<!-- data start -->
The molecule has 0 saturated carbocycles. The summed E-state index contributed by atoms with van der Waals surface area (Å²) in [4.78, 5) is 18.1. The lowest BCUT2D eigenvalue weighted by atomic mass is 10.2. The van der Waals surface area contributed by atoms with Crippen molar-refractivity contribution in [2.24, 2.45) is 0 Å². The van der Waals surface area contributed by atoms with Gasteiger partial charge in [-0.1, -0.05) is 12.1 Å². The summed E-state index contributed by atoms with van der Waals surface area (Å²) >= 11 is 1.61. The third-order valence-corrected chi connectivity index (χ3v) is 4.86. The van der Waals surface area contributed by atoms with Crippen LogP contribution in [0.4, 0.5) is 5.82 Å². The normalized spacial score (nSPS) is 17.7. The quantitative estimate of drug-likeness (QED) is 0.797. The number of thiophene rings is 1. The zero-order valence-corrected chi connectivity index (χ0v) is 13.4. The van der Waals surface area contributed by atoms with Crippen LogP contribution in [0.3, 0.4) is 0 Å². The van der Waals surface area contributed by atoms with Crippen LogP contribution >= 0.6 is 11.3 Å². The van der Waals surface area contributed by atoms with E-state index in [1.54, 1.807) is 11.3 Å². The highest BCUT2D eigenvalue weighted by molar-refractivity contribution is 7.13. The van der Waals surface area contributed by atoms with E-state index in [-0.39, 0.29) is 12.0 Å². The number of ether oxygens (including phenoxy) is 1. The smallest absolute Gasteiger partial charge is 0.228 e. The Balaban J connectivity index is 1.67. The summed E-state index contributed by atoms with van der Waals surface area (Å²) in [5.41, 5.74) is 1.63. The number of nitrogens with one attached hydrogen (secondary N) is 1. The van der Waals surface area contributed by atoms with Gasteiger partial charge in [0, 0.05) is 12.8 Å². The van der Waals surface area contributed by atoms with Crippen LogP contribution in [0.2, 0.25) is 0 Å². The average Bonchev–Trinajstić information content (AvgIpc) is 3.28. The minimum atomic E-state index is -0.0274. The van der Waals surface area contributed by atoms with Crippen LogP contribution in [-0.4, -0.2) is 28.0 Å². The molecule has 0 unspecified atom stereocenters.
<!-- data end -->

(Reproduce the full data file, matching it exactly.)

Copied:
The molecule has 0 saturated carbocycles. The summed E-state index contributed by atoms with van der Waals surface area (Å²) in [4.78, 5) is 18.1. The lowest BCUT2D eigenvalue weighted by atomic mass is 10.2. The van der Waals surface area contributed by atoms with Crippen molar-refractivity contribution in [2.24, 2.45) is 0 Å². The van der Waals surface area contributed by atoms with Gasteiger partial charge in [-0.1, -0.05) is 12.1 Å². The summed E-state index contributed by atoms with van der Waals surface area (Å²) >= 11 is 1.61. The third-order valence-corrected chi connectivity index (χ3v) is 4.86. The van der Waals surface area contributed by atoms with Crippen LogP contribution in [0.4, 0.5) is 5.82 Å². The normalized spacial score (nSPS) is 17.7. The quantitative estimate of drug-likeness (QED) is 0.797. The number of thiophene rings is 1. The zero-order valence-corrected chi connectivity index (χ0v) is 13.4. The van der Waals surface area contributed by atoms with Crippen LogP contribution in [0.3, 0.4) is 0 Å². The van der Waals surface area contributed by atoms with Crippen LogP contribution >= 0.6 is 11.3 Å². The van der Waals surface area contributed by atoms with E-state index in [1.54, 1.807) is 11.3 Å². The highest BCUT2D eigenvalue weighted by molar-refractivity contribution is 7.13. The van der Waals surface area contributed by atoms with E-state index in [-0.39, 0.29) is 12.0 Å². The number of ether oxygens (including phenoxy) is 1. The smallest absolute Gasteiger partial charge is 0.228 e. The Balaban J connectivity index is 1.67. The summed E-state index contributed by atoms with van der Waals surface area (Å²) in [5.41, 5.74) is 1.63. The number of nitrogens with one attached hydrogen (secondary N) is 1. The van der Waals surface area contributed by atoms with Gasteiger partial charge in [0, 0.05) is 12.8 Å². The van der Waals surface area contributed by atoms with Crippen LogP contribution in [0.2, 0.25) is 0 Å². The average Bonchev–Trinajstić information content (AvgIpc) is 3.28. The minimum atomic E-state index is -0.0274. The van der Waals surface area contributed by atoms with Crippen LogP contribution in [-0.4, -0.2) is 28.0 Å². The molecule has 0 unspecified atom stereocenters.